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Documents filtered by: Correspondent="Adams, Abigail"
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You left directions that Mr Pratt was to cut the Trees upon the plane for Timber to build a Barn this he has Done and our Teams have Drawn it, but upon inquiry I found that there would not be half enough for the Building. I inquired of Dr Tufts what conversation You had with him upon the subject, and of Pratt what You had Said to him. the Dr recollected that You talkd of building an addition...
The last Letter I wrote you should have gone by the Galen, but from being postponed to the last moment, the opportunity was lost, and it will now be delivered to you, together with this by my friend M r: Gardner who goes with Scott. He has also the goodness to take charge of the cloaks for yourself and Louisa, for which you wrote to my brother Thomas. As he remained at the Hague, I undertook...
I am very sorry that I could not send Betsy Quincy with her Cousin, but my being unwell prevented my having her in readiness— Upon my own account I feel loth to part with her, but when I consider her advantage, & how much she improved in the last year, I think I should be doing her injustice, if I were not solicitous to place her again in a situation, where having gained five talents, she...
I dined Yesterday with M r Madison. M rs Madison is a fine Woman and her two sisters are equally so: one of them is married to George Washington one of the two Nephews of the President who were sometimes at our House. M r Washington came and civilly enquired after your Health. These Ladies, whose Names were Pain, are of a Quaker Family once of North Carolina. The Treaty with Spain is arrived...
Mr Quincy and Mr Copley made me a visit this afternoon. mr Copley arrived from England about 2 Months Since and is going to spend a year in America. he is the only son of our Friend. I believe you may recollect him. he talk of visiting Philadelphia. if he does I shall give him a Letter to you. mr Quincy seems much pleas’d with his Tour, and Speaks with much gratitude of the kindness and...
I believe I must devote this page to the History of Farming. our people have carried up the Hill all the manure which they suppose will be necessary and which can be spaired from the corn ground. they have carried up Burrels quantity which will be necessary for the Land which is to be broke up upon pens Hill, and they are now getting Down the stones for the Wall on Quincys Medow. No crossing...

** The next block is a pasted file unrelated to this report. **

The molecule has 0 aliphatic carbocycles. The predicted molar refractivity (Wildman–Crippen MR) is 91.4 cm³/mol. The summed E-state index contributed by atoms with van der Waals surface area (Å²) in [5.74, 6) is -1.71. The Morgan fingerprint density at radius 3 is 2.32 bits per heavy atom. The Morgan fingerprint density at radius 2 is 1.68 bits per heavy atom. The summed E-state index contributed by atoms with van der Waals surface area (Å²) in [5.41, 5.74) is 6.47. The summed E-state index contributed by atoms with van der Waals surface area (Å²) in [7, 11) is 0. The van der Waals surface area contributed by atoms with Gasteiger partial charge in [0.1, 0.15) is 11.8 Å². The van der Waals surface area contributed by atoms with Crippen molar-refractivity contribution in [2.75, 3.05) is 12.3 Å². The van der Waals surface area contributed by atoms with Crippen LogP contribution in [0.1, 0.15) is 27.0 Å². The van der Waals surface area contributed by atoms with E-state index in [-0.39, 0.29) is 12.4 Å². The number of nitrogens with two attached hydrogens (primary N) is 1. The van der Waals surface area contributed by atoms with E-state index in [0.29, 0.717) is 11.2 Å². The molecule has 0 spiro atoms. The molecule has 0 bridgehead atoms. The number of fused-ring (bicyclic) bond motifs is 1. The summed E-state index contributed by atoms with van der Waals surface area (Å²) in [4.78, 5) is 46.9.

Yours of the 6 8 th and 10 th came to me by the last Post. I too sometimes get dissapointed but I always lay the Charge to the post where I know it ought to fall, but not usually writing untill after thursday post arrives here. I have not the advantage of the office here unless I wait for the next Week, and a storm will sometimes, as last week, prevent my getting my letters to Town, but my...
By the present opportunity, I send you a few pamphets which may give you some entertainment in the perusal, and newspapers from which you will collect the current intelligence. For my own part I have been here so long in idleness that I have almost entirely doff’d the world aside and bad it pass.— You will observe in the papers a pretended preliminary convention for a pacification between...
This Morning I have your favour of the 3 d which raised my Spirits again after the mortification of passing the whole of last Week without one. Benjamin has grown very dull—No Abuse—No lies no Terrors no Panicks no Rant—in comparison of what he used to have— The Subject which you think will excite all their feelings is well known to every body in public Life, but is talked of by nobody: but in...
I received by the last mail the Letters of two, so that I fare as you do, and the Stormy Weather last post Day prevented my getting Letters to Boston tho I had one ready. I cannot think the loss very great, for I have very little either interesting, or amuseing to entertain You with. yet you are pleasd to express so much pleasure at receiving them, Such as they are, that I ought not, and do...